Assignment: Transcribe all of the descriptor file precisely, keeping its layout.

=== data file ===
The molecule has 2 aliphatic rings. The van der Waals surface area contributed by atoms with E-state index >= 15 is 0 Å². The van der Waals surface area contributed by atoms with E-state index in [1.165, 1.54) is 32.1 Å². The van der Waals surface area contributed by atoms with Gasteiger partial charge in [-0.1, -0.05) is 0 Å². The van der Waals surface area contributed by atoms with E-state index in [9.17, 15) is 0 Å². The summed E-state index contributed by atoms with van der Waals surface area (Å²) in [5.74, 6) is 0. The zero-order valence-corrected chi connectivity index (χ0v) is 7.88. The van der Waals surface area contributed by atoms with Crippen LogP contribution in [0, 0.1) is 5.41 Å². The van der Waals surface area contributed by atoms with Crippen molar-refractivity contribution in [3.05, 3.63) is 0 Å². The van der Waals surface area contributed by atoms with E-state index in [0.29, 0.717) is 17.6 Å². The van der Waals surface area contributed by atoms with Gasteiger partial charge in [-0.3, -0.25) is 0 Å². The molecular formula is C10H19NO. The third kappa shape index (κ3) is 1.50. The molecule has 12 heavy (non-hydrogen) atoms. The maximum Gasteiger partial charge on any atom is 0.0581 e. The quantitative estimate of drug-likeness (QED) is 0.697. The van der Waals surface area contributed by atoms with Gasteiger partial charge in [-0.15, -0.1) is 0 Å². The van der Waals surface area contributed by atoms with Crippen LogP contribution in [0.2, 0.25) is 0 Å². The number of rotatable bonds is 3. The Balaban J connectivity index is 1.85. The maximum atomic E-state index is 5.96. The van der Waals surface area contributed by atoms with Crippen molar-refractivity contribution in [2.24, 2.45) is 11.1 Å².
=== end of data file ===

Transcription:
The molecule has 2 aliphatic rings. The van der Waals surface area contributed by atoms with E-state index >= 15 is 0 Å². The van der Waals surface area contributed by atoms with E-state index in [1.165, 1.54) is 32.1 Å². The van der Waals surface area contributed by atoms with Gasteiger partial charge in [-0.1, -0.05) is 0 Å². The van der Waals surface area contributed by atoms with E-state index in [9.17, 15) is 0 Å². The summed E-state index contributed by atoms with van der Waals surface area (Å²) in [5.74, 6) is 0. The zero-order valence-corrected chi connectivity index (χ0v) is 7.88. The van der Waals surface area contributed by atoms with Crippen LogP contribution in [0, 0.1) is 5.41 Å². The van der Waals surface area contributed by atoms with Crippen molar-refractivity contribution in [3.05, 3.63) is 0 Å². The van der Waals surface area contributed by atoms with E-state index in [0.29, 0.717) is 17.6 Å². The van der Waals surface area contributed by atoms with Gasteiger partial charge in [-0.3, -0.25) is 0 Å². The molecular formula is C10H19NO. The third kappa shape index (κ3) is 1.50. The molecule has 12 heavy (non-hydrogen) atoms. The maximum Gasteiger partial charge on any atom is 0.0581 e. The quantitative estimate of drug-likeness (QED) is 0.697. The van der Waals surface area contributed by atoms with Gasteiger partial charge in [-0.15, -0.1) is 0 Å². The van der Waals surface area contributed by atoms with Crippen LogP contribution in [0.2, 0.25) is 0 Å². The number of rotatable bonds is 3. The Balaban J connectivity index is 1.85. The maximum atomic E-state index is 5.96. The van der Waals surface area contributed by atoms with Crippen molar-refractivity contribution in [2.24, 2.45) is 11.1 Å².